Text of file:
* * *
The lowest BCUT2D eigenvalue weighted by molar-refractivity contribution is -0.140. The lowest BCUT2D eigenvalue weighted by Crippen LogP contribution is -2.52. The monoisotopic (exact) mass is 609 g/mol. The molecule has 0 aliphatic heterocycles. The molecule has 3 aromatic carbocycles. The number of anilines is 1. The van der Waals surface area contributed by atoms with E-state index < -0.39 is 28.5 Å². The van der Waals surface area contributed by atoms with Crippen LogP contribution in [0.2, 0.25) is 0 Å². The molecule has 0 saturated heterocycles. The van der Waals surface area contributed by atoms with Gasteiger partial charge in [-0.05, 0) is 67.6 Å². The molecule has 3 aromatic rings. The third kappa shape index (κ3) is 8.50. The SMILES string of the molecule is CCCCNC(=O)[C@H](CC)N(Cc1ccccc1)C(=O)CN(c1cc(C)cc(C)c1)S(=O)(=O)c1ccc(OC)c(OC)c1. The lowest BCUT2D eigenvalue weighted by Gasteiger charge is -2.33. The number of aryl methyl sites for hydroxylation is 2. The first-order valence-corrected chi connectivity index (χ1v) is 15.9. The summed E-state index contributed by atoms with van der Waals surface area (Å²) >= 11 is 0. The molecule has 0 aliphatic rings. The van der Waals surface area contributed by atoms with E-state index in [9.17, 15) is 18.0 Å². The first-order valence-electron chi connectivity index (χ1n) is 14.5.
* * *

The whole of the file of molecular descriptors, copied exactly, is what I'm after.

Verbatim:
The lowest BCUT2D eigenvalue weighted by molar-refractivity contribution is -0.140. The lowest BCUT2D eigenvalue weighted by Crippen LogP contribution is -2.52. The monoisotopic (exact) mass is 609 g/mol. The molecule has 0 aliphatic heterocycles. The molecule has 3 aromatic carbocycles. The number of anilines is 1. The van der Waals surface area contributed by atoms with E-state index < -0.39 is 28.5 Å². The van der Waals surface area contributed by atoms with Crippen LogP contribution in [0.2, 0.25) is 0 Å². The molecule has 0 saturated heterocycles. The van der Waals surface area contributed by atoms with Gasteiger partial charge in [-0.05, 0) is 67.6 Å². The molecule has 3 aromatic rings. The third kappa shape index (κ3) is 8.50. The SMILES string of the molecule is CCCCNC(=O)[C@H](CC)N(Cc1ccccc1)C(=O)CN(c1cc(C)cc(C)c1)S(=O)(=O)c1ccc(OC)c(OC)c1. The lowest BCUT2D eigenvalue weighted by Gasteiger charge is -2.33. The number of aryl methyl sites for hydroxylation is 2. The first-order valence-corrected chi connectivity index (χ1v) is 15.9. The summed E-state index contributed by atoms with van der Waals surface area (Å²) >= 11 is 0. The molecule has 0 aliphatic rings. The van der Waals surface area contributed by atoms with E-state index in [9.17, 15) is 18.0 Å². The first-order valence-electron chi connectivity index (χ1n) is 14.5.